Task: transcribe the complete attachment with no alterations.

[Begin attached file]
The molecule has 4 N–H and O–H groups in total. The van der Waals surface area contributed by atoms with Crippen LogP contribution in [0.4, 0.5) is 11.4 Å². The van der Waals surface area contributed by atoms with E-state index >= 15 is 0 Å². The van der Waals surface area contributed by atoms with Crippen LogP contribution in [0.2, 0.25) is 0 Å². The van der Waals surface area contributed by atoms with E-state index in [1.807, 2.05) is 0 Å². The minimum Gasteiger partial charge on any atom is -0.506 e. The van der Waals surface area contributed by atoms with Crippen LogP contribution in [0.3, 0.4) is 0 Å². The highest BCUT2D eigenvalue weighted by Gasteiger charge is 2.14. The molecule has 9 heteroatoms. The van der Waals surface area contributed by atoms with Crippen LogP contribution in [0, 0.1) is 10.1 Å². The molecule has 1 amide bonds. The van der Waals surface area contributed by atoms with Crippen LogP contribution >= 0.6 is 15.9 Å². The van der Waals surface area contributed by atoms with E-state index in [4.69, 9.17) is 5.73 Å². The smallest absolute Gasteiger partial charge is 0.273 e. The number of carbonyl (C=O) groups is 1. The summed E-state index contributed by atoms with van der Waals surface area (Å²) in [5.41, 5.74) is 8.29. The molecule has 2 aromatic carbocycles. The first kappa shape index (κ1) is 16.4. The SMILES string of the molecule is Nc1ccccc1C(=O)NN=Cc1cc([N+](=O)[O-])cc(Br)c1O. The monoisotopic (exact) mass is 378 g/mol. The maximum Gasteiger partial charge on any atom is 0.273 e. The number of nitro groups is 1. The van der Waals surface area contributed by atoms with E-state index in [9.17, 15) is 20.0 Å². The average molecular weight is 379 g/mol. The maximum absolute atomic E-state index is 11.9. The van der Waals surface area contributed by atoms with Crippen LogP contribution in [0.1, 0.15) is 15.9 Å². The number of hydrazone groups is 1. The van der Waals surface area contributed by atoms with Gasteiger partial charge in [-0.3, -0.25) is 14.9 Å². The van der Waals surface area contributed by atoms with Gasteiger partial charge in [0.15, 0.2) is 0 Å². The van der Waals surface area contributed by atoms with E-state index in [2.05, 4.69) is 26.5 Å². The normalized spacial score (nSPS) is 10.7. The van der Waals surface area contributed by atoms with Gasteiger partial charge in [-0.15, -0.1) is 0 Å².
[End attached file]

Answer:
The molecule has 4 N–H and O–H groups in total. The van der Waals surface area contributed by atoms with Crippen LogP contribution in [0.4, 0.5) is 11.4 Å². The van der Waals surface area contributed by atoms with E-state index >= 15 is 0 Å². The van der Waals surface area contributed by atoms with Crippen LogP contribution in [0.2, 0.25) is 0 Å². The van der Waals surface area contributed by atoms with E-state index in [1.807, 2.05) is 0 Å². The minimum Gasteiger partial charge on any atom is -0.506 e. The van der Waals surface area contributed by atoms with Crippen LogP contribution in [0.3, 0.4) is 0 Å². The highest BCUT2D eigenvalue weighted by Gasteiger charge is 2.14. The molecule has 9 heteroatoms. The van der Waals surface area contributed by atoms with Crippen LogP contribution in [0, 0.1) is 10.1 Å². The molecule has 1 amide bonds. The van der Waals surface area contributed by atoms with Crippen LogP contribution >= 0.6 is 15.9 Å². The van der Waals surface area contributed by atoms with E-state index in [4.69, 9.17) is 5.73 Å². The smallest absolute Gasteiger partial charge is 0.273 e. The number of carbonyl (C=O) groups is 1. The summed E-state index contributed by atoms with van der Waals surface area (Å²) in [5.41, 5.74) is 8.29. The molecule has 2 aromatic carbocycles. The first kappa shape index (κ1) is 16.4. The SMILES string of the molecule is Nc1ccccc1C(=O)NN=Cc1cc([N+](=O)[O-])cc(Br)c1O. The monoisotopic (exact) mass is 378 g/mol. The maximum Gasteiger partial charge on any atom is 0.273 e. The number of nitro groups is 1. The van der Waals surface area contributed by atoms with E-state index in [9.17, 15) is 20.0 Å². The average molecular weight is 379 g/mol. The maximum absolute atomic E-state index is 11.9. The van der Waals surface area contributed by atoms with Crippen LogP contribution in [0.1, 0.15) is 15.9 Å². The number of hydrazone groups is 1. The van der Waals surface area contributed by atoms with Gasteiger partial charge in [-0.3, -0.25) is 14.9 Å². The van der Waals surface area contributed by atoms with Gasteiger partial charge in [0.15, 0.2) is 0 Å². The van der Waals surface area contributed by atoms with E-state index in [2.05, 4.69) is 26.5 Å². The normalized spacial score (nSPS) is 10.7. The van der Waals surface area contributed by atoms with Gasteiger partial charge in [-0.15, -0.1) is 0 Å².